Translation:The weather is not good this month.
- good; excellent; fine; nice; pleasant; agreeable
Usually written using kana alone
[Edit to add: Writing words in kanji that are not supposed to be written in kanji may be a stylistic choice, but as a learner, it may often signal to a native speaker that you don't understand the proper usage.]
I guess you could say something like よくない天気が続いています (yoku nai tenki ga tsuzuite imasu) to say "the weather has not been good", but it's literally saying "the not good weather is continuing" so it's pretty interpretive and probably not that helpful a suggestion. I feel like any translation of this sentence trying to catch the nuance of a tense that doesn't exist in Japanese is going to run into the same problem, but I'm interested to hear any other suggestions because I have a tendency to think very literally.
Yes, you do. It is considered more formal but is used in writing and is correct and quite a common character. It tends to be used more for yoi than ii because it implies more formality, that's all.
For example, if you check the headline of this article from the Asahi Shinbun, there it is.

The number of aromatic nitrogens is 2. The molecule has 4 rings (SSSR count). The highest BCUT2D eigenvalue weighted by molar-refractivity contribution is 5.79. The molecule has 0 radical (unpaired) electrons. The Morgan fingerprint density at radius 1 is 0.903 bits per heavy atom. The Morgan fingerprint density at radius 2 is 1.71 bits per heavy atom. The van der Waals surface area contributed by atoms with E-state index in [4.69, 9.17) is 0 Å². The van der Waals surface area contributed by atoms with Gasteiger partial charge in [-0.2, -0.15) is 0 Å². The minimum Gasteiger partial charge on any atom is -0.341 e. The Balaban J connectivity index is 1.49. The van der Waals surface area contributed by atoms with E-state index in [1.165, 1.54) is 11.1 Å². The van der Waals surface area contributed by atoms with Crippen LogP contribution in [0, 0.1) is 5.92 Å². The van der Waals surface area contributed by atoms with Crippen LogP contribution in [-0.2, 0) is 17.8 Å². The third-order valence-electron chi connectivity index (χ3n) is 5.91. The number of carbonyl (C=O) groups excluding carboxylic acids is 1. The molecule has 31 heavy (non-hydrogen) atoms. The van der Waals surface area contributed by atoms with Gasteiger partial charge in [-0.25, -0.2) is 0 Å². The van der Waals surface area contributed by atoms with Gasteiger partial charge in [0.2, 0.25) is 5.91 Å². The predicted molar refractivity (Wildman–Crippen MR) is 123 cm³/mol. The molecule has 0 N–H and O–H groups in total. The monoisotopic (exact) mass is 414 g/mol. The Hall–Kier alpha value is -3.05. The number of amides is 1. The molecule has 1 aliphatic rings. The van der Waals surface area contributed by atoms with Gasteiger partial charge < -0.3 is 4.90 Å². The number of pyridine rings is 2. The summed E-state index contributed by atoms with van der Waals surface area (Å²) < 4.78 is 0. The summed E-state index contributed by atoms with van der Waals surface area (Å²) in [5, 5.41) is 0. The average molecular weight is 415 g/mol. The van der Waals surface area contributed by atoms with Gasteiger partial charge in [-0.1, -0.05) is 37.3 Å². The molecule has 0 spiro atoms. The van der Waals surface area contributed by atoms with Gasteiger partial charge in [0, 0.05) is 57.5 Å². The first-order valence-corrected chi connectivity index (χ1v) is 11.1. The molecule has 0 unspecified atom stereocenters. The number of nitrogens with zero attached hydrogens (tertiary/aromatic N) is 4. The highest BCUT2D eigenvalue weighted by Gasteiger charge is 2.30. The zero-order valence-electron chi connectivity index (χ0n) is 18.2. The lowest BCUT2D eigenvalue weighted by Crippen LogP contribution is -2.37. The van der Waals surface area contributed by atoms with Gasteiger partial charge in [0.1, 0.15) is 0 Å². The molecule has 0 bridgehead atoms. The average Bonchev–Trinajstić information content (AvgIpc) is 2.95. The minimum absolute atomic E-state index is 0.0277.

It's pretty common IMO.
I have downloaded a few apps for kana and kanji on my phone for fun, but usually I just practise/learn by reading and writing. I also have an excellent kanji book and a sanseido waei dictionary (Japanese to English). I would recommend waei dictionaries as it gets you thinking in a Japanese mindset and helps you to learn the rank order of kana which is important for conjugating.
I don't think English speakers say "is not good" for a period as long as a month. "Has not been good" or "will not be good" or "The forecast is not good" but not "The weather is not good". Duolingo doesn't take "Has not been good" or "will not be good" though. Is this just a bad translation and it should take one of those, or am I missing something specific to the meaning of this sentence that makes it that awkward to translate to English?
The course contributors don't normally monitor old threads, they check the error reports. Did you submit one? Or was this a question where you couldn't submit one? If that's the case, then it was probably a "type what you hear" question. Duolingo was designed to only accept one "correct" answer for those kinds of questions, even though you can write the same thing in Japanese in many different ways. The contributors are aware of the problem, but as there is no fix yet, you either have to memorize the correct combination of kanji and kana for those questions or use the word bank.
They're related, but not interchangeable. -i adjectives in Japanese act like verbs and change form to show tense and negation. 良く (normally written as よく) is the negative "conjugation" of いい.
いい (ii) - good
よくない (yoku nai) - not good
よかった (yokatta) - was good
よくなかった (yoku nakatta) - was not good
*いい (ii) is a casual form of the word よい (yoi), which is where the よ (yo) comes from in the other forms.